Gombrich’s book did not appear in English until 2005, when Yale University Press published it under the playful title A Little History of the World. The “world” aspect of it is a bit of a sham since, of the 39 chapters, only three deal with China and one with India. The book is unapologetically Eurocentric, since its original intention was to explain to German-speaking children, in 1935, how they had come into being.

It is worth knowing all this about Gombrich’s still-superb book because Yale is now publishing A Little History of Science, a brilliantly conceived and beautifully written companion volume that picks up precisely where Gombrich left off. Its author, a historian of medicine who received an M.D. from Yale and a Ph.D. from Cambridge, has retired from teaching at University College London and is an experienced hand at writing both short and long histories of medicine and science. This shows in the ease with which he packs the interrelated histories of mathematics, astronomy, physics, and chemistry, and their cousins, medicine, biology, and pharmacology, into 39 chapters, covering the expanding universe of the mind from the structuring of time in Babylonia to string theory in America, with an add-on 40th chapter about the new dimensions of science in the digital age.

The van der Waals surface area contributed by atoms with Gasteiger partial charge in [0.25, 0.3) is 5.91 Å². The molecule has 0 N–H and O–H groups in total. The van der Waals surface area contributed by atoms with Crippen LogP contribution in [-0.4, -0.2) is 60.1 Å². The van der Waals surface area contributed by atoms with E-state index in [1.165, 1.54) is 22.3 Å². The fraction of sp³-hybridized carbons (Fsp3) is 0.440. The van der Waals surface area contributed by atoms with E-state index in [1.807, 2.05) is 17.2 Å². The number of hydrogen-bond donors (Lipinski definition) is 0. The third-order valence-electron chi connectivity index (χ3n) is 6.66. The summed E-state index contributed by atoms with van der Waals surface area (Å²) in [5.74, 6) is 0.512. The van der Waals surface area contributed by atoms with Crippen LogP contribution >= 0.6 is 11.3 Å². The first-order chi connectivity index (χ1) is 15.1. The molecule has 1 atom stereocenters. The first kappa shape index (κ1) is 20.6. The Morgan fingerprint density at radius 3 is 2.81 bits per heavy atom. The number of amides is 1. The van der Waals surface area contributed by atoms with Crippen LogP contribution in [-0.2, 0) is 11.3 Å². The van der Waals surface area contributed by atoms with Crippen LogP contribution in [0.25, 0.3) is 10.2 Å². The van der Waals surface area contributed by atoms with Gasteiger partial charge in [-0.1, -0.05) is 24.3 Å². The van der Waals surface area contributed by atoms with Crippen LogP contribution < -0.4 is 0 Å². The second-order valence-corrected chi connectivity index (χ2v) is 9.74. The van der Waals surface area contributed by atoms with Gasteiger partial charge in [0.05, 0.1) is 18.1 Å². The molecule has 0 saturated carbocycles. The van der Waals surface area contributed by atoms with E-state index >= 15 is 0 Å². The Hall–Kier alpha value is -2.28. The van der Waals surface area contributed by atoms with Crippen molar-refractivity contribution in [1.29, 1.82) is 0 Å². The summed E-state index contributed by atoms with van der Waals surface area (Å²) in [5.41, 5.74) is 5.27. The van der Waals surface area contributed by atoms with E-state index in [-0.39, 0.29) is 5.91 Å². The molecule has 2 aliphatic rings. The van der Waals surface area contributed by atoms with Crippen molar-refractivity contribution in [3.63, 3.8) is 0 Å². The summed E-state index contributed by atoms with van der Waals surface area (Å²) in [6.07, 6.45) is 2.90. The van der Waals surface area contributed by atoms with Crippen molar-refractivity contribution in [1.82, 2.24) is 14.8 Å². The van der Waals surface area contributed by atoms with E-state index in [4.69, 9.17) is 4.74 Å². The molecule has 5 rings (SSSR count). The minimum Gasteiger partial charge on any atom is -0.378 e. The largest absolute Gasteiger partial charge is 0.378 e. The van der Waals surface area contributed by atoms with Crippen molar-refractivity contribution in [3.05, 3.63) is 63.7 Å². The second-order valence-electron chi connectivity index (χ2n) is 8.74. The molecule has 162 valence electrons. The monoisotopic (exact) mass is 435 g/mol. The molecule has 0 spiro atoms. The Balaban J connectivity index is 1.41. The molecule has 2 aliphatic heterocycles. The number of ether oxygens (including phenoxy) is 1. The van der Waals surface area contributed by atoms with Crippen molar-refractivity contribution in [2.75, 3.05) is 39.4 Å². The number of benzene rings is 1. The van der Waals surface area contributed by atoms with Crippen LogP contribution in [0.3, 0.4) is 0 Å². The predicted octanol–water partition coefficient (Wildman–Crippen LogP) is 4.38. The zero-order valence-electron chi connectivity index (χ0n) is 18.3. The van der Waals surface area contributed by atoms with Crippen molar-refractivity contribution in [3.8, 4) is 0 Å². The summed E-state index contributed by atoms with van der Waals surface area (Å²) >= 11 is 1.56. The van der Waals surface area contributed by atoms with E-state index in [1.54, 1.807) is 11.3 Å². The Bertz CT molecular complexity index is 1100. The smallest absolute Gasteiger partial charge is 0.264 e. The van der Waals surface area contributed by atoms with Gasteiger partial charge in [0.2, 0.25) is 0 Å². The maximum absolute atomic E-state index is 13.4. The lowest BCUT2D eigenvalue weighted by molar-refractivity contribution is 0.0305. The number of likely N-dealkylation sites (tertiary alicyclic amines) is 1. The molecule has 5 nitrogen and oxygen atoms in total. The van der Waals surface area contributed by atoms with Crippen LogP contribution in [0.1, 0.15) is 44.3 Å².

Ernst Gombrich had made little noises about the “advances” and “blessings of science,” but had focused on politics, economics, and culture, leaving out the ravishing history of science that unfolds in Europe, and very clearly only there until the early 19th century, when America and other places with modern universities begin to come into the picture.